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When someone rolls their eyes, gives a wide smile, or angrily crosses their arms, they're sending a note, or in addition formally known as a social cue. “Social cues are verbal and nonverbal cues that allow us as humans to understand how someone is feeling and just what they are thinking at this specific point in time – these cues involve such things as body language, gesturing, facial expressions, proximity, tone, etc.,” says Karen Donaldson, celebrity communication + body gestures expert and certified confidence coach.

Many times, we are able to pick up on these cues, but in other instances, they may not necessarily be so clear. You'll want to note and become sensitive to the truth that interpreting social cues doesn't come easily to all – for example, people who have ADHD, are on the autism spectrum, or are dealing with certain mental health conditions, might have challenge with certain aspects of perceiving social cues and have other ways of expressing themselves.

We synced track of a few experts to learn more about social cues, so keep scrolling to read through some common (and perhaps not too common) examples of cues and just what to consider when interpreting them.

Facial Expressions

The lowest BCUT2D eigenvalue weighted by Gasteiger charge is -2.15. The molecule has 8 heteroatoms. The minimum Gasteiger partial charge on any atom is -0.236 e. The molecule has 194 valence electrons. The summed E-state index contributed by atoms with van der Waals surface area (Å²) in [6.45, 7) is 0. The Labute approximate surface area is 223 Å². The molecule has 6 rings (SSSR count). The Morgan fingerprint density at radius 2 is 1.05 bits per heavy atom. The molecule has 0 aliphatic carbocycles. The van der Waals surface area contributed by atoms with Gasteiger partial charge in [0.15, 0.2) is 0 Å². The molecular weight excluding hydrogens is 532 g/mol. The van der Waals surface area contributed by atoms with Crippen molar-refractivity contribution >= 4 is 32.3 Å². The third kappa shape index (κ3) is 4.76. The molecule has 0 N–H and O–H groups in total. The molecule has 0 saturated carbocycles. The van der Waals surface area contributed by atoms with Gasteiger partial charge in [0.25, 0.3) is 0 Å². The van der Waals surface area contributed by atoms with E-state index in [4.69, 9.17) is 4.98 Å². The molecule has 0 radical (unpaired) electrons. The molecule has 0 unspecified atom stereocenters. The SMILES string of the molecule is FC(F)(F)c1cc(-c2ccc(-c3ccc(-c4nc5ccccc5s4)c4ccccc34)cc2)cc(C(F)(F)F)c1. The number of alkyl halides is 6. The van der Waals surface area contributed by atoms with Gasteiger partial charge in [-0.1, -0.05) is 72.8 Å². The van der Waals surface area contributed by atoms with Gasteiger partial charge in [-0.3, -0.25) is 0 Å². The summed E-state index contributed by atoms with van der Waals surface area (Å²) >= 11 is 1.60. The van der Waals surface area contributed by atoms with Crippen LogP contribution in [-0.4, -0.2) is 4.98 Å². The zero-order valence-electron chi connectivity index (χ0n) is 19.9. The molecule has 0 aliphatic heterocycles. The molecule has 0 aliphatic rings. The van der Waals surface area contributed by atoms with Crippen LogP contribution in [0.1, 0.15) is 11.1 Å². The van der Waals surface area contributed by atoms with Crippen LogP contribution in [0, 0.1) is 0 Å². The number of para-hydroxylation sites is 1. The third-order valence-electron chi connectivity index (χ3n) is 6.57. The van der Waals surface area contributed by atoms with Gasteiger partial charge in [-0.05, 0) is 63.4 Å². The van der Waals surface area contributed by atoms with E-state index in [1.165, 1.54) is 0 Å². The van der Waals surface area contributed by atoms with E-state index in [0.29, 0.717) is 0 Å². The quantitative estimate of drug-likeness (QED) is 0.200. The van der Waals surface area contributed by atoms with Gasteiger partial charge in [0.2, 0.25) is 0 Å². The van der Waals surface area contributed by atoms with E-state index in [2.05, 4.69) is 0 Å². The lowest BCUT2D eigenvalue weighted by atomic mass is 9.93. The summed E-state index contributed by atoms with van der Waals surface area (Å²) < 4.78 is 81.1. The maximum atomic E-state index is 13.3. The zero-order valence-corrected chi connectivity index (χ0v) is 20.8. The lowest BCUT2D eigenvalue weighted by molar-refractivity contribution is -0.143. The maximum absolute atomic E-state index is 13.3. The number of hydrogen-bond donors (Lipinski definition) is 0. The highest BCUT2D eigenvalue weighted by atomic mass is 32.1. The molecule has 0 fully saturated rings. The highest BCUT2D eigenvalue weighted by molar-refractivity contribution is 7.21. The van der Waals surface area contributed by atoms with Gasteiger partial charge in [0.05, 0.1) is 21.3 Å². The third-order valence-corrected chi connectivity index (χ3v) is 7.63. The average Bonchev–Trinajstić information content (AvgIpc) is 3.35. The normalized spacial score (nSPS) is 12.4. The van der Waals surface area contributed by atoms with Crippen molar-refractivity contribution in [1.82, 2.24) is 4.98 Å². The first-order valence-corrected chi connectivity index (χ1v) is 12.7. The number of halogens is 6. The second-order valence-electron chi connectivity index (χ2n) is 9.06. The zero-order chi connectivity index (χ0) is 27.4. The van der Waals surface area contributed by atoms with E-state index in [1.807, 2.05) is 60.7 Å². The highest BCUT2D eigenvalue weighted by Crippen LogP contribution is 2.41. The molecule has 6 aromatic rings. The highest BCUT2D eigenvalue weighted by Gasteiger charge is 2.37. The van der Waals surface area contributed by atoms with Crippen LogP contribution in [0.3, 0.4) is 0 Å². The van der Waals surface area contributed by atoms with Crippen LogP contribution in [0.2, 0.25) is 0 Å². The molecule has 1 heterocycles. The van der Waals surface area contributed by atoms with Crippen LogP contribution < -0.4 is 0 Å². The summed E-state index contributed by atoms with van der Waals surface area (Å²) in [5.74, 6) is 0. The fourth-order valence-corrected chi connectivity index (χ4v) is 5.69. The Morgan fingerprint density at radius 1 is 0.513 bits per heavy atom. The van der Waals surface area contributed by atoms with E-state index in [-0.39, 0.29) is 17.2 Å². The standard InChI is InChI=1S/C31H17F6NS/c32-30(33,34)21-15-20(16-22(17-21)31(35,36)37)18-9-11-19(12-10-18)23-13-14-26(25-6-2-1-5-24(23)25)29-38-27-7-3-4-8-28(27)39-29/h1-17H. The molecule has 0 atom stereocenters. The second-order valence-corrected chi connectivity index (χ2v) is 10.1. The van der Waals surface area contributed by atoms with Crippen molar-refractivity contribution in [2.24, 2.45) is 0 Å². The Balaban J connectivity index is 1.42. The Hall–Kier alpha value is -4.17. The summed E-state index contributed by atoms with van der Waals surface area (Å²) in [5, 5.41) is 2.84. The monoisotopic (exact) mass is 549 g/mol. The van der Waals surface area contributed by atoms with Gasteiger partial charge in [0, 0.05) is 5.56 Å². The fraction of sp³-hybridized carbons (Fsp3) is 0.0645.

Facial expressions would be the only universal social cue, says Jan Hargrave, body gestures expert and author of five books. “There are seven universal expressions which include anger, fear, contempt, happiness, sadness, surprise and disgust,” she adds. In the end, a grin is really a smile where you go – even though it may not continually be genuine. If a smile is indeed sincere, Hargrave points out that it'll involve the entire face (aka a corner of the eyes will “crinkle”). A fake smile, which she dubs a “grapefruit smile,” calls for just the lower part of the face and lips pulling far back. Here's another interesting tidbit – one study attempted to take a look at trustworthy vs. untrustworthy facial expressions and determined that the slight raise from the eyebrows and a slight smile was deemed probably the most trustworthy.

Personal Space